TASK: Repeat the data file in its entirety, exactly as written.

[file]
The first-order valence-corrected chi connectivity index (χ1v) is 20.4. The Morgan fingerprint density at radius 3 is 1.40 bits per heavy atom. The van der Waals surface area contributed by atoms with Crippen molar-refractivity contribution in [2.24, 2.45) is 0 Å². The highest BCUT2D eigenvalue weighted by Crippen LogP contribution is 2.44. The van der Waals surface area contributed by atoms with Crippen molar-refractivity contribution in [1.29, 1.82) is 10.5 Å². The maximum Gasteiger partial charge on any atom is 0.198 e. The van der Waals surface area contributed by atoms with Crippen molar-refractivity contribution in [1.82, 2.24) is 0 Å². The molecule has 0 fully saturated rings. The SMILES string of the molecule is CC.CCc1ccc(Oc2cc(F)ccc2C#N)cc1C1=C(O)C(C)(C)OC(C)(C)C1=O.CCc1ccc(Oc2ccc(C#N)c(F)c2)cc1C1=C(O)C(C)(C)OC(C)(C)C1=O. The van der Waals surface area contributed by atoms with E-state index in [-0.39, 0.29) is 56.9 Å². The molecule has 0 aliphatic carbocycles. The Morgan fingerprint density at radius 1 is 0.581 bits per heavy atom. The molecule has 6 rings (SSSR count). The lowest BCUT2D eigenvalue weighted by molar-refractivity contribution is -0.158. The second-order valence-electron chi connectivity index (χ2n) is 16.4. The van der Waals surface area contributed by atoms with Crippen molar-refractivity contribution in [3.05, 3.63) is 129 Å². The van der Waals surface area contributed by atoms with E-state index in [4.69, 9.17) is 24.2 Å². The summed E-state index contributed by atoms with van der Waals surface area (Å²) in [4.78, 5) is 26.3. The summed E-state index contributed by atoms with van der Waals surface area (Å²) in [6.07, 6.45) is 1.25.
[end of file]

The first-order valence-corrected chi connectivity index (χ1v) is 20.4. The Morgan fingerprint density at radius 3 is 1.40 bits per heavy atom. The van der Waals surface area contributed by atoms with Crippen molar-refractivity contribution in [2.24, 2.45) is 0 Å². The highest BCUT2D eigenvalue weighted by Crippen LogP contribution is 2.44. The van der Waals surface area contributed by atoms with Crippen molar-refractivity contribution in [1.29, 1.82) is 10.5 Å². The maximum Gasteiger partial charge on any atom is 0.198 e. The van der Waals surface area contributed by atoms with Crippen molar-refractivity contribution in [1.82, 2.24) is 0 Å². The molecule has 0 fully saturated rings. The SMILES string of the molecule is CC.CCc1ccc(Oc2cc(F)ccc2C#N)cc1C1=C(O)C(C)(C)OC(C)(C)C1=O.CCc1ccc(Oc2ccc(C#N)c(F)c2)cc1C1=C(O)C(C)(C)OC(C)(C)C1=O. The van der Waals surface area contributed by atoms with E-state index in [-0.39, 0.29) is 56.9 Å². The molecule has 0 aliphatic carbocycles. The Morgan fingerprint density at radius 1 is 0.581 bits per heavy atom. The molecule has 6 rings (SSSR count). The lowest BCUT2D eigenvalue weighted by molar-refractivity contribution is -0.158. The second-order valence-electron chi connectivity index (χ2n) is 16.4. The van der Waals surface area contributed by atoms with Crippen molar-refractivity contribution in [3.05, 3.63) is 129 Å². The van der Waals surface area contributed by atoms with E-state index in [4.69, 9.17) is 24.2 Å². The summed E-state index contributed by atoms with van der Waals surface area (Å²) in [4.78, 5) is 26.3. The summed E-state index contributed by atoms with van der Waals surface area (Å²) in [6.07, 6.45) is 1.25.